Kidneys are a paired bean-shaped organ located below our ribs on each side of the spine. The kidneys function to filter blood, eliminate waste, and manage the bodily fluid balance. Sometimes, when an individual has too much waste and not enough fluid in the blood, the wastes can build up and deposit together in the kidneys. These collections of waste are known as kidney stones.
A kidney stone is composed of crystals formed by chemicals that discrete from the urine.
Majority of kidney stones contain calcium oxalate or calcium phosphate. This rare common type of stone, caused by an infection in the urinary tract, is known as struvite stone. Other kidney stones involve uric acid stones and cystine stones.
Calcium stones are the most commonly occurring kidney stone. They are often made of calcium oxalate, calcium phosphate, or maleate (in lesser amount). Eating low oxalate-rich food can reduce your risk of developing such type of kidney stone. Potato, peanuts, beets, spinach or chocolates are some of the high-oxalate foods.
Note: Some kidney stones are made of calcium, but getting enough calcium in your diet can prevent the formation of stones. Always consult your physician for guidance.
This type of kidney stone is more common in males than in females. They can be found in people with gout or those going through chemotherapy. This type of stone formation takes place when urine is excessively acidic. Purines rich-diet can increase the level of acid in urine. Purine is a colourless component found in animal proteins, such as fish and meats.
This type of stone occurs mainly in women having urinary tract infections. These stones can be large and may cause urinary obstructions. Treating an underlying infection can help prevent the development of struvite stones.
Cystine stones are very rare. They occur in individuals who have the genetic disorder, cystinuria. With cystine, an acid that produces naturally in the body, leaks from the kidneys into the urine.
One of the most significant risk factors of kidney stones is formation of less than 1 litre of urine per day. Due to this reason, kidney stones are common in premature infants who suffer from kidney problems. However, kidney stones are most likely to found in people of age group 20-50.
Other risk factors include:
Kidney stone’s initial symptoms can cause severe pain. The symptoms begin to feel when the stone starts to move down the ureters. This sharp pain is known as renal colic. A person may have pain on one side of the back or abdomen.
Other symptoms include:
Adequate Water Intake – If an individual is prone to form stones, try to drink enough liquid throughout the day to produce more than one litre of clear urine. Increasing water intake enhances urinating frequency, thereby producing more urine.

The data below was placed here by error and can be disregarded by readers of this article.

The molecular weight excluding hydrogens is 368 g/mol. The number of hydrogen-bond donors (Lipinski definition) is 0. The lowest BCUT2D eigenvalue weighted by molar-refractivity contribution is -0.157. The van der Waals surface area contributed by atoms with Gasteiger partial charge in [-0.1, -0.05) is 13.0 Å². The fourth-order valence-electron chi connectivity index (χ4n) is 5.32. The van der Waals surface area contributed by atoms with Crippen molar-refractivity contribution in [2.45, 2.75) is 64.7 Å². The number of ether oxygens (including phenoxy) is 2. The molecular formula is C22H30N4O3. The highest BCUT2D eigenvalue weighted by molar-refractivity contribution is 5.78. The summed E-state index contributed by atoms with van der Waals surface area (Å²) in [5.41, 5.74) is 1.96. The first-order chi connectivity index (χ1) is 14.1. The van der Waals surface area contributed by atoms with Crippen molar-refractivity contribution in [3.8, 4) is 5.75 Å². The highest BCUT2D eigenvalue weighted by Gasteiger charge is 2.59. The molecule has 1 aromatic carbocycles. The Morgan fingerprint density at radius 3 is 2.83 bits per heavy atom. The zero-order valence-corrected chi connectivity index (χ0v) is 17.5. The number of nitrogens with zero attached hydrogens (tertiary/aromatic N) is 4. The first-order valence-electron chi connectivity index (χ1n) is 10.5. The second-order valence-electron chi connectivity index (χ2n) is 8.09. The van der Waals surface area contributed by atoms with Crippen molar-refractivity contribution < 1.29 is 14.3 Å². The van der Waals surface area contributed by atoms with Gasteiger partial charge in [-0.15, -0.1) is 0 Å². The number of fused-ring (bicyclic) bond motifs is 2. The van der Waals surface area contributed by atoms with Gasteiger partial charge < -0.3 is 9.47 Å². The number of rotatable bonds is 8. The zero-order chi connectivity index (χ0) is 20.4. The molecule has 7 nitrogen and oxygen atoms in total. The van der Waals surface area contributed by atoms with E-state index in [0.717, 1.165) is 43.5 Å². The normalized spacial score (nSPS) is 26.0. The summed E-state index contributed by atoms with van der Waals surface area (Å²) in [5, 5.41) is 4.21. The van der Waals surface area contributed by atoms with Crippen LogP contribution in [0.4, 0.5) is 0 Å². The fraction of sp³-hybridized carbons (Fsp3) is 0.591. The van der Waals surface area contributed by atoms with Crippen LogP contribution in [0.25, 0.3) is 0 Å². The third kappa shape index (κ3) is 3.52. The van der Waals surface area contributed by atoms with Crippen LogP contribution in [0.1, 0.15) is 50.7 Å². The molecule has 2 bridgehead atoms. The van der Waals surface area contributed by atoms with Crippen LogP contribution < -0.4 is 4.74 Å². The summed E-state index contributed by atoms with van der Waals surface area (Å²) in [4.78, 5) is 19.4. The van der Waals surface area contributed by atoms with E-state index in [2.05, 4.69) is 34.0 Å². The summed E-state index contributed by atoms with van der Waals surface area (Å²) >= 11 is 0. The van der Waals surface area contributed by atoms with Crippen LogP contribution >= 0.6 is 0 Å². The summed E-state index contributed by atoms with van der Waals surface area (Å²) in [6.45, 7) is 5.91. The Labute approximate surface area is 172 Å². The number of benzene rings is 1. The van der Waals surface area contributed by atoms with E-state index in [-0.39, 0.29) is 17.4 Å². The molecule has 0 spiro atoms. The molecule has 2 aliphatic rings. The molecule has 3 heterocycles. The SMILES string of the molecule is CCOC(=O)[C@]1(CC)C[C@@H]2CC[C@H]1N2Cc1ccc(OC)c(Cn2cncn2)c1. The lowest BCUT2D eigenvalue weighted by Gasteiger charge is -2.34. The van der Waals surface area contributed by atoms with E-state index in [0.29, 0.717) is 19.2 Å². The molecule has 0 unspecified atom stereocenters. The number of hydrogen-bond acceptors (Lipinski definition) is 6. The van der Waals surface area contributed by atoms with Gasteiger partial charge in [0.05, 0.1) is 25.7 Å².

Calcium Intake – Previously, people who formed calcium stones were asked to avoid dairy products and other foods with high calcium content. Recent studies have shown that foods that are highly rich in calcium, including dairy products, may help prevent calcium stones. Women in their older age taking calcium supplements to prevent bone loss should continue to do so.
Oxalate Intake – If you tend to form calcium oxalate stones, you may be asked by your healthcare advisor or doctor to limit or avoid selected food items.
Vitamin D Intake – People with kidney stones may be told to avoid food with added vitamin D and a few types of antacids that may contain a calcium base.
A Blood test is a helpful pathology test that can reveal the amount of calcium and uric acid present in the blood. It helps the doctors to examine the health of kidneys and other medical conditions.
The urine test measures urine composition. A 24-hour urine collection reveals if the patient is excreting too much stone-forming minerals or too less stone-preventing substances.
Imaging tests may show kidney stones present in the urinary tract. Imaging tests include simple abdominal X-rays, high-speed or dual-energy computerized tomography (CT) that may point out even tiny stones.
Note: Always consult your physician before any tests.
Other screening options to diagnose kidney stones include an ultrasound, urography, an intravenous process which involves injecting dye into an arm vein and taking X-rays (intravenous pyelogram) or getting CT images (CT urogram) as the dye travels through the urinary tract.
Analysis of Passed Stones – The patient may be asked to urinate through a strainer to catch stones that pass. Lab analysis will reveal the type or makeup of kidney stones. The doctor uses this information to discover what’s causing kidney stones.
Diagnostics and Pathology Tests Available At House of Diagnostics (HOD).